Author Topic: Rifleman Axe  (Read 805 times)

Offline Thimble Farm

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Rifleman Axe
« on: September 13, 2023, 08:18:09 PM »

I am new to this forum.  I wanted to share an article I wrote along with some images of a rifleman axe in my collection.

"Early Fall 1776.  Somewhere in Westchester County, New York.  Late Afternoon.

A man climbs a tall Oak still under the shade of its leaves, slightly auburn with the changing of the season.

He gets a better vantage point or, perhaps, a better shot….a crack and a patrolling jaeger goes down 250 yards out.  The man scrambles to descend the Oak, the band in his broad brimmed hat soaked with sweat… no time to re-load his long rifle while running to catch up with his unit in retreat. The remainder of the jaeger company give chase with their hunting swords.

Perhaps the man was county militia or a rifle company levied out of Pennsylvania a year before.  Either way, the man was left with little else to defend himself than his rifleman’s belt axe or “tomahawk” after his single shot long rifle was discharged.  With no time to reload and the enemy quick in chase, the man was left with his axe to defend himself.

What was the rifleman’s belt axe? 

Blacksmith forged, individual and distinct just like its owner. No two alike.  It contained a variety of different polls (hammer, square, etc.) and blade shapes.  Quick in a pinch as a tool for light camp duties, it was nevertheless a weapon. The poll acted as a counter-balance for more driving force into flesh during the chopping swing. All else fails, the poll end went into the skull."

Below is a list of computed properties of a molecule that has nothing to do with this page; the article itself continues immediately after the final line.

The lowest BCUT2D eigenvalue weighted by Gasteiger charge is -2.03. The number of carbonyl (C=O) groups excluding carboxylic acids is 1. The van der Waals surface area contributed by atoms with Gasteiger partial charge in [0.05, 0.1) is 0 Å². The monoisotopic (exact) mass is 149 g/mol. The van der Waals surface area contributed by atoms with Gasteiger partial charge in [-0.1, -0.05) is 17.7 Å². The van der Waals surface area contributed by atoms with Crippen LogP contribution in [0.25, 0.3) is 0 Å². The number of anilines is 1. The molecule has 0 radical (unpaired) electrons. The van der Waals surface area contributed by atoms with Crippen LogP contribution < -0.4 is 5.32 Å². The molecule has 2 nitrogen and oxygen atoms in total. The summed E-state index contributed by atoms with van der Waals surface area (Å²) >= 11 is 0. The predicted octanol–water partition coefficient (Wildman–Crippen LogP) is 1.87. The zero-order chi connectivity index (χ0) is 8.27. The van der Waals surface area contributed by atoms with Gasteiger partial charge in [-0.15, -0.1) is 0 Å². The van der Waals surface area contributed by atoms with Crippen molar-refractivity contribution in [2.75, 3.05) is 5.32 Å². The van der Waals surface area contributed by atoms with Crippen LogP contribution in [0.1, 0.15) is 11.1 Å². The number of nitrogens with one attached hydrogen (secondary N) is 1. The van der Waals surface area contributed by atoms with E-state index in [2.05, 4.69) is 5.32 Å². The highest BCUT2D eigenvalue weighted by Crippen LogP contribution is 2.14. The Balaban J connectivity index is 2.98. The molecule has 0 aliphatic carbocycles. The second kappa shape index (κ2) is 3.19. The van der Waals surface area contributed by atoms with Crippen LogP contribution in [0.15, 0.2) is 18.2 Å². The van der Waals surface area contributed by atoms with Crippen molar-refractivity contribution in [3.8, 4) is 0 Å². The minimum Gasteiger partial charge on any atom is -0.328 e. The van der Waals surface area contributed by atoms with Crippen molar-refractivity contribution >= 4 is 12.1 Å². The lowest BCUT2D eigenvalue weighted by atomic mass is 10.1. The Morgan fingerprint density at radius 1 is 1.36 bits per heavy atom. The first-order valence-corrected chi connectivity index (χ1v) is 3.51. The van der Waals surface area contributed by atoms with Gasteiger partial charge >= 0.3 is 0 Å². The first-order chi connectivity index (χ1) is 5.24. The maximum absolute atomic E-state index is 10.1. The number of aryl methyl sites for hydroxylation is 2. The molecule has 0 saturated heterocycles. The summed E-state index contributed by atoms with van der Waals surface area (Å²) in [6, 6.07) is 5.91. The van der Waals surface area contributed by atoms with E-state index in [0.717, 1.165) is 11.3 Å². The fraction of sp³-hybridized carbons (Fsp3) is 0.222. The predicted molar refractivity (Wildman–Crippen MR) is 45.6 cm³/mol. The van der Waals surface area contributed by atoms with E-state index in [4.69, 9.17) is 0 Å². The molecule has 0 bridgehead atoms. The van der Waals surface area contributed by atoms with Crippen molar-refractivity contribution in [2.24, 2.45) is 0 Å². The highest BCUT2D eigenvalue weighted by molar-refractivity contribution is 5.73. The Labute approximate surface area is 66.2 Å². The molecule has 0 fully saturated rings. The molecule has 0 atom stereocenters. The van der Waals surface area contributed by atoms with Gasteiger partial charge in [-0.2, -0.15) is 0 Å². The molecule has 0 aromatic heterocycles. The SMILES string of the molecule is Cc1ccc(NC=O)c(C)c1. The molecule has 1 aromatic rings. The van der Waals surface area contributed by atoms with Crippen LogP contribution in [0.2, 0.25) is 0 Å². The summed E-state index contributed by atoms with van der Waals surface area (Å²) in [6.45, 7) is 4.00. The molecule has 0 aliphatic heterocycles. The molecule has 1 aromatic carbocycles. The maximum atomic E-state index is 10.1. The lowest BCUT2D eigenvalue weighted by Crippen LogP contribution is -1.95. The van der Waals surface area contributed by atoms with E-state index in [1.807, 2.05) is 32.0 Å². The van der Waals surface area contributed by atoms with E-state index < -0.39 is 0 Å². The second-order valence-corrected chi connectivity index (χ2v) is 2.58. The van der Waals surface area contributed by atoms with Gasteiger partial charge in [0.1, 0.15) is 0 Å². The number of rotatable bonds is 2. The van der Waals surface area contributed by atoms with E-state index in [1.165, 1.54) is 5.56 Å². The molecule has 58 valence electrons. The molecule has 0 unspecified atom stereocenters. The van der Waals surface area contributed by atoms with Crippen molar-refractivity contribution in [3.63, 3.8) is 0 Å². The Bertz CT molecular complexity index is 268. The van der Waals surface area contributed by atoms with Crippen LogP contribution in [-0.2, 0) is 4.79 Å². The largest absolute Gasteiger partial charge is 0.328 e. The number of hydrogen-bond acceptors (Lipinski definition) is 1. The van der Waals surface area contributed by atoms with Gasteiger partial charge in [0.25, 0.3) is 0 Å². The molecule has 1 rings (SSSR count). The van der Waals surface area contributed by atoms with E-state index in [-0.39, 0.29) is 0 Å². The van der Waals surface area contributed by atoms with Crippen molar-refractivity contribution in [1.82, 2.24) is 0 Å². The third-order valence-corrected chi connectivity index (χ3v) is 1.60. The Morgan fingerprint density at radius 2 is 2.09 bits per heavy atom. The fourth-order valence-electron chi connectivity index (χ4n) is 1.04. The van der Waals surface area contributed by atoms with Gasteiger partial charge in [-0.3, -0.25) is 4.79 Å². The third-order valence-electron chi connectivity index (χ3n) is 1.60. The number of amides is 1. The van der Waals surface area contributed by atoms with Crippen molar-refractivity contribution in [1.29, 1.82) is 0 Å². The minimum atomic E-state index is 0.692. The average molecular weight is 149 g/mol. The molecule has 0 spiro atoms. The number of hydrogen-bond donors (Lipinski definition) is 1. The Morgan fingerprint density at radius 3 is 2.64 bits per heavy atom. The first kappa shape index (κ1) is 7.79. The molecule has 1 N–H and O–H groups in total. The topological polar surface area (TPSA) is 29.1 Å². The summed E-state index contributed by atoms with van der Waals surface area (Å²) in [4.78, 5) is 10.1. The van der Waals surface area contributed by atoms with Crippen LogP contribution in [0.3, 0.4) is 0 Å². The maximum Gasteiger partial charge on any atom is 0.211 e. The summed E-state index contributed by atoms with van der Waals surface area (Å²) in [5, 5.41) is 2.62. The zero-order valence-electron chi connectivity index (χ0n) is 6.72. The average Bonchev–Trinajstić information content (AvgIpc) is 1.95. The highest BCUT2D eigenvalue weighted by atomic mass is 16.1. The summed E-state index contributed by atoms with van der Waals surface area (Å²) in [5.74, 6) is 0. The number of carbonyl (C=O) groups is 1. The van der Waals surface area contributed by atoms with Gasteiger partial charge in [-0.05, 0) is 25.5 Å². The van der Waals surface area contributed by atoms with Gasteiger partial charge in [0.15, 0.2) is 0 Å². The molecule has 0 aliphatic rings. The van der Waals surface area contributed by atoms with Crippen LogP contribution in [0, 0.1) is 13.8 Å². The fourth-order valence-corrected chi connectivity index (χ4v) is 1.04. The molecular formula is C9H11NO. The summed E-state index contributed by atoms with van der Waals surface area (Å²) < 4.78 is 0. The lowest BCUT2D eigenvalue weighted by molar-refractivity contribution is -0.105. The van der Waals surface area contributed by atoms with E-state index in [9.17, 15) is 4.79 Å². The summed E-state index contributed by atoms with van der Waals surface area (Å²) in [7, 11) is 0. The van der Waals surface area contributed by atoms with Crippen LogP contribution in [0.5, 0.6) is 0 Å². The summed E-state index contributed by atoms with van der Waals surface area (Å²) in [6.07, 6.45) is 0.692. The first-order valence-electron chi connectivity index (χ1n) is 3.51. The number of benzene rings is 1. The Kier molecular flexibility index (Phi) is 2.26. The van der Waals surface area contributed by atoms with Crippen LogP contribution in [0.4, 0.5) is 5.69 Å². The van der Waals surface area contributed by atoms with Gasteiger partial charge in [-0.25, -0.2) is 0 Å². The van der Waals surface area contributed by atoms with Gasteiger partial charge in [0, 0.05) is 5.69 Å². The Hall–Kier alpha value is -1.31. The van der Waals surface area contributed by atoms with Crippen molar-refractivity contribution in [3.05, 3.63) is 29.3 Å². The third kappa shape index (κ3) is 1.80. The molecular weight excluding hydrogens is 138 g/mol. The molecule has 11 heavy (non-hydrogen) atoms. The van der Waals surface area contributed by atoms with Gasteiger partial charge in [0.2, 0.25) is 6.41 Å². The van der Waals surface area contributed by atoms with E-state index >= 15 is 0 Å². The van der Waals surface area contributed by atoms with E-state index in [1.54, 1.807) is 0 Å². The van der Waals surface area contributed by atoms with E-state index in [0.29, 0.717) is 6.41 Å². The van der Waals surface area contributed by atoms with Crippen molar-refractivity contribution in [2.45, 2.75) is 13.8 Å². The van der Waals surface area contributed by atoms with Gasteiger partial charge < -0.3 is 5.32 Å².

I’ve attached an image of an original, hand forged rifleman’s belt axe from Pennsylvania, late 18th century.   for comment and questions. 
It came from Bedford County PA and resembles Figures 4 and 5 in “Indian Tomahawks and Frontiersmen Belt Axes”, Chapter “Rifleman’s Belt Axes”.

Offline rich pierce

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Re: Rifleman Axe
« Reply #1 on: September 13, 2023, 08:57:31 PM »
Very nice one.

But, there’s nothing in my understanding that can distinguish who an axe or hatchet or tomahawk belonged to when it’s all-purpose like this one. Yes it would serve a rifleman well, and would also be handy for a farmer or anyone doing handyman work. Many axes called shingling axes have the form of this one.

Spike tomahawks and pipe axes are specialized and not for the farm. One could even argue a Biscayne style tomahawk was likely in Native American hands, but there may have been a good many on farms as well.
Andover, Vermont